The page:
There’s a thing going on and it’s been going on for a few years now, that the seniors making up the ageing population growing old in London’s high and low-rise front rooms are victims in a digital self-centred urban environment. That thing is like a business. It is a business, a growing concern with a target consumer. Seniors are portrayed as static and ready to consume maybe, sometimes.
Seniors are shuffled into get-togethers where they’re coerced to keep-fit gently, shown how to eat healthily by chewing on massaged kale and unheard of nuts and to ward off dementia by sharing a memory lane in which Victor Sylvester conducts a bit of ballroom. And let’s not forget here the basic computer classes for those who will never return with the same password or even to the same hub. There’s a hint of judgement and solution all at the same time. There’s a prescription being dished out as a sure means of getting older people visible and not forgotten. It is assumed by the task masters and mistresses that seniors cannot possibly fathom out the ways of the twenty-first century and that a devised programme will solve everything from social isolation to cuddling with gusto every art installation just waiting to enhance the concrete walls of a pensioner’s gaff.
Stop it. These services via local government sponsored agencies describe and label a whole cohort of seniors in the age bucket from fifty to eighty eight years old as vulnerable and lonely and it’s understood that the lumping together includes the ethnicity as British and White. We can make assumptions judging by the ham based community dinners and the sausage roll buffets sitting on AGEUK application forms for heating assessments and basic computer use sessions that the white working class alone is being nurtured for social inclusion programmes whether in our vast population of over fifties, people actually describe themselves as Black Power Fans or Bob Marley’s Children, Pratibha’s Redbridge Scouts, Sid’s Lot, Marcella’s Churchie Crowd or Middle Class Mixed Race And Fallen, Vegan included. The promo literature kinda gives it away. Despite a gorgeous mix of older people in London for years, still the brochures have pictures like the telly insurance adverts of old ladies with white curly Twink perms or men pink-headed and nicely shaved thank you.
Things take time to change. I have been observing the slow crawl then for ten years, writing to magazines to change their pictures, suggesting to outfits that older people and I mean both sexes can learn something besides crochet. How about coding? It’s all because other people are prescribing treatments for the old. A huge conglomerate ready to please the government of the day trains its staff in their mantras and decides what they can offer the old with public funds from screwed tightly purses. Shocked will be the Coop today when seniors say what they really really want. A cup of tea is always a welcome and then a comfy armed chair to rest weary fifty year old bones. For ten years the same ole same ole has been dished up: basic computer use, healthy eating and gentle keep-fit. A change is gonna, has to come. I despair when a sixty something begs me to find them a computer class; They are the fodder for the government tick- the- box- we- did- well schemes. Once a Luddite, always a Luddite. You do not do we seniors proud.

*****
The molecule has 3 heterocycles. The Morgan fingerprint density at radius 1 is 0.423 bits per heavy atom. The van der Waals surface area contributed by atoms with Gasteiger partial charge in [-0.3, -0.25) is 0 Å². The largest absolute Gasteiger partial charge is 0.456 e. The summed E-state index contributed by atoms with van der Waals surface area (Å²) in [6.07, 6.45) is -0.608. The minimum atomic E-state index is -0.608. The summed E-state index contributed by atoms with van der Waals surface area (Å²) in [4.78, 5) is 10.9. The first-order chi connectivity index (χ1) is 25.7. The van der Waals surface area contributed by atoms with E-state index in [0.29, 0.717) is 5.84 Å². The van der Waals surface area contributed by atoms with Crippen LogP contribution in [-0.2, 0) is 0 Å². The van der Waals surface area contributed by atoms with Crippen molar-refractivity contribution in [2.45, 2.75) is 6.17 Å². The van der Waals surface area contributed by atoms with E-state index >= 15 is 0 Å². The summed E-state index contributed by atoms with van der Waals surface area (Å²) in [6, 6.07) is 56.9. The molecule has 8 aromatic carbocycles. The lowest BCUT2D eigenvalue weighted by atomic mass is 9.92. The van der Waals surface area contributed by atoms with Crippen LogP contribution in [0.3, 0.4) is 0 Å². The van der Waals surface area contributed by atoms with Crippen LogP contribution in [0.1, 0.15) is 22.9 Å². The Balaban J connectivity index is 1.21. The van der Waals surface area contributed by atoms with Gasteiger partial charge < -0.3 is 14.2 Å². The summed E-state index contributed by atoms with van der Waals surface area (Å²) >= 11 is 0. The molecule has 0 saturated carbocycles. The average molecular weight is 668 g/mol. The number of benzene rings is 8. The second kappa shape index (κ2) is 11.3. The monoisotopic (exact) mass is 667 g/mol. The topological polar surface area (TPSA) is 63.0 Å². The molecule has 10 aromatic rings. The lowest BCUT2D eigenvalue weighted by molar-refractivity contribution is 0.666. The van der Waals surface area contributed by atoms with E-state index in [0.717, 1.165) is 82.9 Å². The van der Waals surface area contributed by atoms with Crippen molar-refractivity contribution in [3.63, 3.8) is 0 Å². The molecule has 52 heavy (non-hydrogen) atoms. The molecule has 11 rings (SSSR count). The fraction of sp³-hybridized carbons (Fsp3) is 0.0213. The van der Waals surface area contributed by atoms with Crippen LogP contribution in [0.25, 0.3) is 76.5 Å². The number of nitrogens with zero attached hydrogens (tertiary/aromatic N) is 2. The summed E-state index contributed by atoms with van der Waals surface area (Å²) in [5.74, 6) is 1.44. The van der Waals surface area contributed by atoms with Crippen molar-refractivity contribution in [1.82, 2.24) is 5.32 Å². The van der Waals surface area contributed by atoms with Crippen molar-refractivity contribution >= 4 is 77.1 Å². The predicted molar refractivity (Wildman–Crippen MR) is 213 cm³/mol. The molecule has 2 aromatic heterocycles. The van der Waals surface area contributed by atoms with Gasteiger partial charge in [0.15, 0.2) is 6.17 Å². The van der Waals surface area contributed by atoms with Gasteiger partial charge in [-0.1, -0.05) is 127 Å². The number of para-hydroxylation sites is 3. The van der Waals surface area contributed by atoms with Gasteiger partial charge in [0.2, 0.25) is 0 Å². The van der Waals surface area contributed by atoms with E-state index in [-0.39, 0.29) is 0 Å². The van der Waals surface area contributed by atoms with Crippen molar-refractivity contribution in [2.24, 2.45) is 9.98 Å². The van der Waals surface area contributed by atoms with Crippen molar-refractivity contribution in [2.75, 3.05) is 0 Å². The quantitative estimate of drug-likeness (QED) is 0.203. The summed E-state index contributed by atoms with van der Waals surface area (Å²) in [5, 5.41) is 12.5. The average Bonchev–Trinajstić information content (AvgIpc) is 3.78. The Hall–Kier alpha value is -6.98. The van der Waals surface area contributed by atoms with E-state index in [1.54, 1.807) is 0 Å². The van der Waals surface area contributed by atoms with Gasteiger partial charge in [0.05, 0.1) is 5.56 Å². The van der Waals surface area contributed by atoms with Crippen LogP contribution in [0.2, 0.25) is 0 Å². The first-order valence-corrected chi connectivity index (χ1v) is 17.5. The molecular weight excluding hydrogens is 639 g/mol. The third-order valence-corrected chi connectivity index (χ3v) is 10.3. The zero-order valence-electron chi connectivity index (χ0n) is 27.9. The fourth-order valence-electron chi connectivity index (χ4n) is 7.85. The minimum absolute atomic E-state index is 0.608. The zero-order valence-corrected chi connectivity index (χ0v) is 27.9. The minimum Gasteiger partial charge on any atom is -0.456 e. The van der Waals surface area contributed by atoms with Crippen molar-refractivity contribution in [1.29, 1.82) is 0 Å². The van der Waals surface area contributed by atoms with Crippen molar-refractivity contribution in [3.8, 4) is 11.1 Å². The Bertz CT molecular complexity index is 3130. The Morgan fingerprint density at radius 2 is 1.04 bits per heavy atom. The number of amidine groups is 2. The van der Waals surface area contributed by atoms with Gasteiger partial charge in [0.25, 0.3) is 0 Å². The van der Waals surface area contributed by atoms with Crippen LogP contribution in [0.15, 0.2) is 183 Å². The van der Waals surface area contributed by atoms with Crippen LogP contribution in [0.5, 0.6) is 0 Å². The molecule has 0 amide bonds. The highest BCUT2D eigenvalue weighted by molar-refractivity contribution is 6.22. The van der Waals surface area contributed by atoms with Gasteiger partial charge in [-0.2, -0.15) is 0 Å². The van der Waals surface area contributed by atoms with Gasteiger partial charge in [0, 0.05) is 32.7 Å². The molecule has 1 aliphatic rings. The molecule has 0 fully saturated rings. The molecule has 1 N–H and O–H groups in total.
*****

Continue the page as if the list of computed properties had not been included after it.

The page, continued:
At the Dalston pavement level going towards the Pie and Mash caff, things are different. Knowledge by seniors about seniors is different in the extreme. Last time I looked into my memory sink, sixty somethings were once jumping around in pub function rooms to punk rock or ignoring it and loving their classic cars. Seventy somethings were the birth pill generation who pushed against the establishment doors to enter fashion boutiques and indulge in the literature of metaphysics whilst hair- spraying their shoulder-length hair and practising moving their parts to imported reggae. They shacked up, baby-downed and shook off stereotypes on building sites. The eighty somethings whom now we salute for even getting there were the ration foodies who struggled to eat to survive. Massaged kale. Garlic bread.
I just feel that the machine keeps turning and that’s it. The intern dishing out leaflets in English about loft insulation has no face. She is temporary like all the six weeks only cos that’s how long the funding lasts shows. There is no community engagement as long as one side has superior notions about what’s best and the other is tuned out by stale, non-person engaging activities. No-one asks their name.
The computer and eating and armchair exercise programmes are in most community centres uninspiring and no-one really examines whether that wonderful notion of social engagement means the provider revisiting a place and certainly at least remembering someone’s name. The participant is not usually acknowledged in the short or long run. One white head looks like another. And yet “being invisible” is a conscience-spiking phrase. It is a term that just won’t go away yet because it’s a business model component. It’s also the shame of a nation in terms of how that nation describes its old (white people).